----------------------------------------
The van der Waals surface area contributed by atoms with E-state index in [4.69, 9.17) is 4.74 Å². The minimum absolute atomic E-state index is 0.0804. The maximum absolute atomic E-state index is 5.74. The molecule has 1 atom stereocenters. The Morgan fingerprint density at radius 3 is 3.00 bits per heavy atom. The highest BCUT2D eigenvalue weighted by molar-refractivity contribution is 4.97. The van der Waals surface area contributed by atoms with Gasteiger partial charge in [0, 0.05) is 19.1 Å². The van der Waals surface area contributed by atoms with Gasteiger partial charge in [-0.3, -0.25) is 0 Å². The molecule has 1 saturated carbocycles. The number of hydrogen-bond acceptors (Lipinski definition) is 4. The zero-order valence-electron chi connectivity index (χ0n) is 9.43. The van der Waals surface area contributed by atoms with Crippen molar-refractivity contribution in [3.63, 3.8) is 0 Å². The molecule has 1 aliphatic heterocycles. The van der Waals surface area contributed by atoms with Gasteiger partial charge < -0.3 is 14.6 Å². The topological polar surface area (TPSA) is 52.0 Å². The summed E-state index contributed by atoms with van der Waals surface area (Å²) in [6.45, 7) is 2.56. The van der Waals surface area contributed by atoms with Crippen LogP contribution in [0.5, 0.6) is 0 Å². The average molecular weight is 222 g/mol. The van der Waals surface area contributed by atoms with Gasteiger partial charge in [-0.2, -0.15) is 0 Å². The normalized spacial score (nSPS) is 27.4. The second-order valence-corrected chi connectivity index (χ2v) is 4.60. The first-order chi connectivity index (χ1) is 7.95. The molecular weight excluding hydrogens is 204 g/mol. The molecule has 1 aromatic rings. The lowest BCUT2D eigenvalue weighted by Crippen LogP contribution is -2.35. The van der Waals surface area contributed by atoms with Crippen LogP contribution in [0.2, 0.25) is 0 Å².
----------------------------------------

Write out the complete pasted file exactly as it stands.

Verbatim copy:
The van der Waals surface area contributed by atoms with E-state index in [4.69, 9.17) is 4.74 Å². The minimum absolute atomic E-state index is 0.0804. The maximum absolute atomic E-state index is 5.74. The molecule has 1 atom stereocenters. The Morgan fingerprint density at radius 3 is 3.00 bits per heavy atom. The highest BCUT2D eigenvalue weighted by molar-refractivity contribution is 4.97. The van der Waals surface area contributed by atoms with Gasteiger partial charge in [0, 0.05) is 19.1 Å². The van der Waals surface area contributed by atoms with Gasteiger partial charge in [-0.3, -0.25) is 0 Å². The molecule has 1 saturated carbocycles. The number of hydrogen-bond acceptors (Lipinski definition) is 4. The zero-order valence-electron chi connectivity index (χ0n) is 9.43. The van der Waals surface area contributed by atoms with Crippen molar-refractivity contribution in [3.63, 3.8) is 0 Å². The molecule has 1 aliphatic heterocycles. The van der Waals surface area contributed by atoms with Gasteiger partial charge < -0.3 is 14.6 Å². The topological polar surface area (TPSA) is 52.0 Å². The summed E-state index contributed by atoms with van der Waals surface area (Å²) in [6.45, 7) is 2.56. The van der Waals surface area contributed by atoms with Crippen LogP contribution in [0.5, 0.6) is 0 Å². The average molecular weight is 222 g/mol. The van der Waals surface area contributed by atoms with Gasteiger partial charge in [-0.2, -0.15) is 0 Å². The normalized spacial score (nSPS) is 27.4. The second-order valence-corrected chi connectivity index (χ2v) is 4.60. The first-order chi connectivity index (χ1) is 7.95. The molecular weight excluding hydrogens is 204 g/mol. The molecule has 1 aromatic rings. The lowest BCUT2D eigenvalue weighted by Crippen LogP contribution is -2.35. The van der Waals surface area contributed by atoms with Crippen LogP contribution in [0.2, 0.25) is 0 Å².